As I outlined in this post, Squats: Start Doing Them Today, due to countless lower back injuries, I barely Squatted from 2008 until 2013. This has left my lower back and legs extremely weak.

With that in mind, I have begun an all-out onslaught on my lower body training, hitting Squats, Deadlifts, Hip Thrusts, Reverse Hypers, and other exercises that target the hips as hard as possible.

Mission: Build Stronger Hips

With the idea of getting the Hips and Glutes as strong as possible, I wanted to share a couple of variations of Hip Thrusts with you that I have been performing.

I first learned about Barbell Hip Thrusts from Niko Hulslander of Garage Ink. I could not believe the amount of weight he and his crew were doing in this lift, moving close to or even more than 500-lbs in the lift (I don’t recall what it was exactly anymore).

When I started doing this lift in late 2012, I could barely handle a set of 10 with 135lbs, that is how severely weak my hip complex had become.

Once I started doing the lift regularly, the pressure on my abdomen from the barbell was so severe, I was left with marks for days and days after doing them.

I tried wrapping a pool noodle around the bar, which helped to reduce the pressure, but the pool noodle just kept disintegrating after each session. I then moved on to a 2.5-inch thick axle. This worked for a while, but it belonged to my friend JT Straussner, so when he took it back to train with at his gym, I had to find something else.

I tried slipping a big piece of pipe over it and that worked pretty well, but since then I found something even better – the Saxon Bar.

Barbell Hip Thrusts with Saxon Bar

The Saxon Bar is a loadable barbell that is used for pinching. I found that I could load this thing up HEAVY, and when I placed it flat over my abdomen, the pressure was spread out very nicely and I felt no pain at all.

Here is the Barbell Hip Thrust using a Saxon Bar in action:

The goal for each rep is to get a nice hard contraction and a pause at the top of the movement.

Heavy Bend Tension Hip Thrusts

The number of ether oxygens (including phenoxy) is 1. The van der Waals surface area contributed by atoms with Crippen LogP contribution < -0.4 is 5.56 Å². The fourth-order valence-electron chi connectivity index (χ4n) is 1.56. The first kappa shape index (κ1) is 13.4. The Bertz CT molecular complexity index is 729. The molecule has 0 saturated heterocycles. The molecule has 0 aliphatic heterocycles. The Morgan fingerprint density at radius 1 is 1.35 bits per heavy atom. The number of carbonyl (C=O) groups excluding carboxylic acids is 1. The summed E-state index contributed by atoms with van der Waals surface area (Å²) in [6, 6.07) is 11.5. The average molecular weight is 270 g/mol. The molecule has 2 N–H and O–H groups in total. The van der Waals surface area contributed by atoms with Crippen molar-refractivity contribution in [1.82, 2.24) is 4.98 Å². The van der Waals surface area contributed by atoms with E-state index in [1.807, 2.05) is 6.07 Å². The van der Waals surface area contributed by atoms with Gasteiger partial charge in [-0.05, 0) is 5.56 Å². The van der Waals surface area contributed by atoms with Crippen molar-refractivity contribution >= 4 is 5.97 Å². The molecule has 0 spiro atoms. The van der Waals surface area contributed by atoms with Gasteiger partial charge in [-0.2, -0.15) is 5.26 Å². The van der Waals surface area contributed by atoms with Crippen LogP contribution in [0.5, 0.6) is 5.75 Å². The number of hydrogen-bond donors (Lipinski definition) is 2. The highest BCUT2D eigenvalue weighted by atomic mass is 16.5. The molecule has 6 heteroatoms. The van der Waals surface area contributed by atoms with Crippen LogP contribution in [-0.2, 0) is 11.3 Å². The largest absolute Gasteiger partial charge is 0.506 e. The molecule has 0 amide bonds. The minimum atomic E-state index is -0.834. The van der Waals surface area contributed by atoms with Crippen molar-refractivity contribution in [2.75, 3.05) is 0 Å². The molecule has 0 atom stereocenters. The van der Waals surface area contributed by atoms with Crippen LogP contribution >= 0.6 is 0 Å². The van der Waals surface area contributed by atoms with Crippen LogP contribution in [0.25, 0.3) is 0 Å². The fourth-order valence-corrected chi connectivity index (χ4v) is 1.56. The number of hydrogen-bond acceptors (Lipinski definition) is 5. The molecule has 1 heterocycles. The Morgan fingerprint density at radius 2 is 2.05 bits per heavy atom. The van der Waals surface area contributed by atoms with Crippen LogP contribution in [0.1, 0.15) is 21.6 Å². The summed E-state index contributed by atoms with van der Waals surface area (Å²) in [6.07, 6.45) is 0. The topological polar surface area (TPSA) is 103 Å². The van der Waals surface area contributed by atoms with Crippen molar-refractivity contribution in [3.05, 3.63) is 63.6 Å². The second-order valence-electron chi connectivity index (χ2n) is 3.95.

I have also found another variation that I like quite a bit – this one involves Thrusting against heavy band tension, using the Blue Jump Stretch Bands.

Right now, the limitation here is being able to harness down the bands. I have been able to slip them underneath the feet of my Squat Cage up to this point, but I want to modify the cage a big so I can rig more band tension without having to pin the bands beneath the cage. Again, with these, I am looking for a pause.

For both variations of the Hip Thrust, I have been performing 3 work sets of 10 repetitions, aiming for a nice pause at the top in a flat table position. This is after 2 to 3 warm-up sets to get used to the work set weight.

Generally, I will work the Saxon Bar Hip Thrusts on one lower body day, and then the next lower body day, I work the bands. The Saxon Bar Hip Thrusts take a lot more out of me, so I do those as a stand-alone exercise.

The Band Tension Hip Thrusts only load up at the very top of the movement, so they don’t take as much out of me, and I usually pair them with another exercise, usually involving a heavy loaded barbell in the cage, that I can use for Barbell Shrugs, Partial Deadlifts, or Holds.

I really love these two movements, and plan on doing them for quite some time. My Squats have been feeling much stronger since working these in, and I have no doubt they will help with Deadlifts, Farmer Picks, and other heavy lifts that work the glutes/hip complex.

If you are looking for ways to work the hips harder, these could be two lifts that you might want to try.

All the best in your training,

Jedd